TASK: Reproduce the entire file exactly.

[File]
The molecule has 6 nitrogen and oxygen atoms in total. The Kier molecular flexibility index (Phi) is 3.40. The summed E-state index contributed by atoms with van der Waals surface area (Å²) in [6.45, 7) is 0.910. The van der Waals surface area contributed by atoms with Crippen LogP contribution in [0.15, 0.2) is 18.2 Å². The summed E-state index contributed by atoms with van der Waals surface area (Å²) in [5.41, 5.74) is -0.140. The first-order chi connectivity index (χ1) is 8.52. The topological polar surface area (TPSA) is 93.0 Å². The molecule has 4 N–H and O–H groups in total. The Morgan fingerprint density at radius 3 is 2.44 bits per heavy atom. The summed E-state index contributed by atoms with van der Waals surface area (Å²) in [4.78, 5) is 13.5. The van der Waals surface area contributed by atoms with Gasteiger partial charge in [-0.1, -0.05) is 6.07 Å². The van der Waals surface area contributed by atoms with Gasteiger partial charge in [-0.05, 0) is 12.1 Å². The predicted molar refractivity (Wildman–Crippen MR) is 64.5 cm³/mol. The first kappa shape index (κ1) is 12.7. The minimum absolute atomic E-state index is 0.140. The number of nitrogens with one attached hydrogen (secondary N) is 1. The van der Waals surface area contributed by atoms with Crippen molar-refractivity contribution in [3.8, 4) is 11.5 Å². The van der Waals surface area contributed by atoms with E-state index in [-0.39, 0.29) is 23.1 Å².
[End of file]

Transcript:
The molecule has 6 nitrogen and oxygen atoms in total. The Kier molecular flexibility index (Phi) is 3.40. The summed E-state index contributed by atoms with van der Waals surface area (Å²) in [6.45, 7) is 0.910. The van der Waals surface area contributed by atoms with Crippen LogP contribution in [0.15, 0.2) is 18.2 Å². The summed E-state index contributed by atoms with van der Waals surface area (Å²) in [5.41, 5.74) is -0.140. The first-order chi connectivity index (χ1) is 8.52. The topological polar surface area (TPSA) is 93.0 Å². The molecule has 4 N–H and O–H groups in total. The Morgan fingerprint density at radius 3 is 2.44 bits per heavy atom. The summed E-state index contributed by atoms with van der Waals surface area (Å²) in [4.78, 5) is 13.5. The van der Waals surface area contributed by atoms with Gasteiger partial charge in [-0.1, -0.05) is 6.07 Å². The van der Waals surface area contributed by atoms with Gasteiger partial charge in [-0.05, 0) is 12.1 Å². The predicted molar refractivity (Wildman–Crippen MR) is 64.5 cm³/mol. The first kappa shape index (κ1) is 12.7. The minimum absolute atomic E-state index is 0.140. The number of nitrogens with one attached hydrogen (secondary N) is 1. The van der Waals surface area contributed by atoms with Crippen molar-refractivity contribution in [3.8, 4) is 11.5 Å². The van der Waals surface area contributed by atoms with E-state index in [-0.39, 0.29) is 23.1 Å².